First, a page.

The Pamphlet Collection of Sir Robert Stout: Volume 2
Mr. Webster to Dr. Hector
Mr. Webster to Dr. Hector.
27th May, 1873.
I have to acknowledge the receipt of your memorandum sent by Mr. Curtis, and now beg to advise you that I visited the mine on the 15th instant, and found that, although the contractors had not actually knocked off, their progress was very slow indeed; but with the promise of 3s. more per foot, they had commenced with renewed vigour; and having in a great measure lost the water overhead, I consider the prospect of their carrying the contract through is much improved.
The present contractors have driven 137 feet up to the 20th instant; and adding 117 feet driven before, makes a total of 254 feet. So far, the driving has been quite satisfactory to the Mining Manager, all the strata passed through being very regular, with an inclination to flatten. The first seam of coal was cut as near as possible at the distance indicated in your section, and shows much improvement from the outcrop; out of the formation of 3 feet, 2 feet of first-class coal could be mined. Above and below this seam there are two bands of ironstone, varying from 6 inches to 12 inches thick, a sample of which I left at your office on the 15th of April, and which has been reported on very favourably by Mr. Skey; the yield being 42 per cent, of iron.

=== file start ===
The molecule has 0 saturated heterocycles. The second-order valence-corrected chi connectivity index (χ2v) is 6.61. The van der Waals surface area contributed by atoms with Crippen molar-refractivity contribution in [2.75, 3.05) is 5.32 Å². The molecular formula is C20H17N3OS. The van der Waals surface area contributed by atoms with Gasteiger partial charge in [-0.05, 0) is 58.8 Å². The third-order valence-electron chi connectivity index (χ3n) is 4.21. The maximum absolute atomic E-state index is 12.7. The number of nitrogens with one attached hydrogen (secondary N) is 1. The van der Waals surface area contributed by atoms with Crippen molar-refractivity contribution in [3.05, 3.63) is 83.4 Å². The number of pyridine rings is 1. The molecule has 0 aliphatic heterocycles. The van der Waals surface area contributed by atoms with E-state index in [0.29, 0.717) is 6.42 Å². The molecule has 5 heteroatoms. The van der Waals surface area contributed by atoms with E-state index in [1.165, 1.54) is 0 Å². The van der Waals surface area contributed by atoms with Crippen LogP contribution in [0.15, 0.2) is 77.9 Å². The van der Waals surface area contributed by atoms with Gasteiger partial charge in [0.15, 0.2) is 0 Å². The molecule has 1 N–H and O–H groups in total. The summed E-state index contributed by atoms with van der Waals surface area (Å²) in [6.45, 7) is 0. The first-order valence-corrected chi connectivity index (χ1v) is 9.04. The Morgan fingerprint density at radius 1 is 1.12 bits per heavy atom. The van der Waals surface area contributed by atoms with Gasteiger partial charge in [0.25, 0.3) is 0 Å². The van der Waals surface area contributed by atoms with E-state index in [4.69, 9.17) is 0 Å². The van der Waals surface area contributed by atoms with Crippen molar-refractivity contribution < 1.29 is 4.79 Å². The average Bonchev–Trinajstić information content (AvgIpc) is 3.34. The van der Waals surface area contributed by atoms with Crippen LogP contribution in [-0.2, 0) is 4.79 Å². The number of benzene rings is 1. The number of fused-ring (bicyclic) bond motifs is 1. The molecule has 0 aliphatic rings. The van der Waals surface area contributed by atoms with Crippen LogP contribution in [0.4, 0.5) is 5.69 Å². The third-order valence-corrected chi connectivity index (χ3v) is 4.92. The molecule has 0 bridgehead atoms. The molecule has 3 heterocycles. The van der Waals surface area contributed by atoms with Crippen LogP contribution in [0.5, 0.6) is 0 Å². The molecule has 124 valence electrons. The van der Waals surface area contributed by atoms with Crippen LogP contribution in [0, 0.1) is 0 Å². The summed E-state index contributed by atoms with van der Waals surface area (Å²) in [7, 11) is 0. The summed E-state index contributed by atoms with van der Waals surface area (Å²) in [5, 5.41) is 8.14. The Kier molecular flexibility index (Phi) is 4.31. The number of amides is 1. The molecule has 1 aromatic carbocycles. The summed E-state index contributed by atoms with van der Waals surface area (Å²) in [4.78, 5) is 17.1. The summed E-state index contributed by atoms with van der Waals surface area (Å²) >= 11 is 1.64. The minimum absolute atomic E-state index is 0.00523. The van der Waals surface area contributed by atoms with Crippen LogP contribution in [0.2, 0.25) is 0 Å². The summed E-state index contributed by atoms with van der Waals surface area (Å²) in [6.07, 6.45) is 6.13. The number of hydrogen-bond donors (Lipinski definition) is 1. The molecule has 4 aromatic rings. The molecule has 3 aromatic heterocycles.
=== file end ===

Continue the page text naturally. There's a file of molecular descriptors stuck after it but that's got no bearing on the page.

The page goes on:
From a personal inspection of the mode in which the "waterfall" has been utilized for the purpose of ventilating the drive, I have no hesitation in pronouncing it a great success,—supplying abundance of air to the fan, and since the water was turned on, some two months ago, has acted splendidly night and day without cessation.
Since my return from the mine, the Mining Manager has advised me "that the contractors have struck another burst of water," but they may lose it again at any time.
M. Webster, Legal Manager. Dr. Hector, Wellington.